Back to oil speculators. I continue to be amazed that gas prices are subject to these dramatic increases. Decreases — if they come — usually arrive in dribs and drabs. A penny here and there. Maybe two cents a gallon.

Frankly, it remains a mystery to me that the price of oil has to move at all even when these crises erupt.

This country imports a tiny fraction of its oil from Iraq in the first place. The bulk of our imported oil — which now comprises a minority of all the petroleum consumed by Americans — comes from friendlier sources, such as Canada and Mexico.

But it’s those speculators that drive me more than just a tad nuts as the price of gasoline zooms upward.

I don’t believe I’m the only person who shares this view.

Perry needs to define ‘great’

There was Texas Gov. Rick Perry at the Conservative Political Action Conference.

He was bellowing, gesturing, pointing his fingers, hollerin’ some Texas slang — and saying something about how the United States “could become great again.”

Hmmm. How does the governor define great?

* We’re still the pre-eminent military power on the planet.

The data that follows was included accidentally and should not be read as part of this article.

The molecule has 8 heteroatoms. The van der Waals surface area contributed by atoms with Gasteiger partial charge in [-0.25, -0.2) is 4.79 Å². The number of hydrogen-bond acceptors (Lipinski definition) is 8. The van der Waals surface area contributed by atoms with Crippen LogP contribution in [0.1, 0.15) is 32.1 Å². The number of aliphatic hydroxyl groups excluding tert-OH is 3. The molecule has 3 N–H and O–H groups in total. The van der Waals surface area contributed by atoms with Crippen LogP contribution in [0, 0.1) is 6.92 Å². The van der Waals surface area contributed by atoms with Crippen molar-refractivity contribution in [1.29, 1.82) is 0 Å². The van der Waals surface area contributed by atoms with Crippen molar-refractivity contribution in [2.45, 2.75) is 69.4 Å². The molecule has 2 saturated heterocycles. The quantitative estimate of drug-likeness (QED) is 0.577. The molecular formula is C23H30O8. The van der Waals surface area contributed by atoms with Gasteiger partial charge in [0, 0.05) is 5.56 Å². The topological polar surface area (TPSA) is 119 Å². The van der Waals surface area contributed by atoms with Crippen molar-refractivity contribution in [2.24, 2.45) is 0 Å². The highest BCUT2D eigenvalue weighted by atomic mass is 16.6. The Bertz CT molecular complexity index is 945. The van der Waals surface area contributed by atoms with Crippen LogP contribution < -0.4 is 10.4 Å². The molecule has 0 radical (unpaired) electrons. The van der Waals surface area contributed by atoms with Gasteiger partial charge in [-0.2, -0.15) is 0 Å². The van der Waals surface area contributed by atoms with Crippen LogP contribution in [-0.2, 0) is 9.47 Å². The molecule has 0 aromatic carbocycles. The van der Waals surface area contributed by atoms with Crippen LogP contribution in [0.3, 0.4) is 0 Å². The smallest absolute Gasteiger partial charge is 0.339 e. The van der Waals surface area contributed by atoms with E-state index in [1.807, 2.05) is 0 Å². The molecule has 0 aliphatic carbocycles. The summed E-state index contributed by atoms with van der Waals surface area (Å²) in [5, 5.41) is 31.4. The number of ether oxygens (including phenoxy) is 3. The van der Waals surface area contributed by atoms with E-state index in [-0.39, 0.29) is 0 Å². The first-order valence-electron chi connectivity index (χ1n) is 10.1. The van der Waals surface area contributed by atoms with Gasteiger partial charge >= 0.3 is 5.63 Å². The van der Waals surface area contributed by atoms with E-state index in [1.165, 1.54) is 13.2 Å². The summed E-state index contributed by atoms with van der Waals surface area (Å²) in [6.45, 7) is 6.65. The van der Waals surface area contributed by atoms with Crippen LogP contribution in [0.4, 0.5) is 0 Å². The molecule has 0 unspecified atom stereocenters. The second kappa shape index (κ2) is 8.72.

* We’re still the world’s No. 1 economy.

* We continue to rack up more Nobel prizes than any other country on Earth.

* We remain the No. 1 destination for immigrants looking to carve out a better life for themselves and their families.

* Our Constitution continues to be the model for newly created countries seeking to craft a framework for their own governments.

* The United States has recovered from the Great Recession while other developed nations continue to languish.

* We’re about to become the world’s No. 1 producer of oil.

* We’ve cut our oil imports to historic lows.

And the Texas governor rails about our country losing its greatness?

Are we perfect? No. Perfection is unattainable, but it’s always worth seeking.

Still, Gov. Perry needs to clean those new eyeglasses he’s wearing.

From my perch, I have concluded that we still are the greatest country on Earth.